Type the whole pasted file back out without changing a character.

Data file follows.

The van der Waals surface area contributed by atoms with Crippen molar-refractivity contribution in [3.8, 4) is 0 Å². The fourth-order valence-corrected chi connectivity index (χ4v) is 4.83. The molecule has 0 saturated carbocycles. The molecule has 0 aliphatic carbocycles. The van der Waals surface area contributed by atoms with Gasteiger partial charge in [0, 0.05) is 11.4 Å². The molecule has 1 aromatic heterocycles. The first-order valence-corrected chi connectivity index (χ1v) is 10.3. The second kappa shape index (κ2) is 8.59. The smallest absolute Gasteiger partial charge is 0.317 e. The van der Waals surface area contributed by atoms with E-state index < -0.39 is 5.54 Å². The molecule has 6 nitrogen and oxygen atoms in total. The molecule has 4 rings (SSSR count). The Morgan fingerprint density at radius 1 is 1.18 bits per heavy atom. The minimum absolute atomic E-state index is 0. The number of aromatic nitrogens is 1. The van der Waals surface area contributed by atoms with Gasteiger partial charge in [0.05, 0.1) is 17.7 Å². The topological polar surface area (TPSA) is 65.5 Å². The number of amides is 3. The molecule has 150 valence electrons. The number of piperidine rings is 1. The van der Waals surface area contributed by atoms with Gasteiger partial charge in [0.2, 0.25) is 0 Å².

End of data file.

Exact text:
The van der Waals surface area contributed by atoms with Crippen molar-refractivity contribution in [3.8, 4) is 0 Å². The fourth-order valence-corrected chi connectivity index (χ4v) is 4.83. The molecule has 0 saturated carbocycles. The molecule has 0 aliphatic carbocycles. The van der Waals surface area contributed by atoms with Gasteiger partial charge in [0, 0.05) is 11.4 Å². The molecule has 1 aromatic heterocycles. The first-order valence-corrected chi connectivity index (χ1v) is 10.3. The second kappa shape index (κ2) is 8.59. The smallest absolute Gasteiger partial charge is 0.317 e. The van der Waals surface area contributed by atoms with E-state index < -0.39 is 5.54 Å². The molecule has 6 nitrogen and oxygen atoms in total. The molecule has 4 rings (SSSR count). The Morgan fingerprint density at radius 1 is 1.18 bits per heavy atom. The minimum absolute atomic E-state index is 0. The number of aromatic nitrogens is 1. The van der Waals surface area contributed by atoms with Gasteiger partial charge in [0.05, 0.1) is 17.7 Å². The topological polar surface area (TPSA) is 65.5 Å². The number of amides is 3. The molecule has 150 valence electrons. The number of piperidine rings is 1. The van der Waals surface area contributed by atoms with Gasteiger partial charge in [0.2, 0.25) is 0 Å².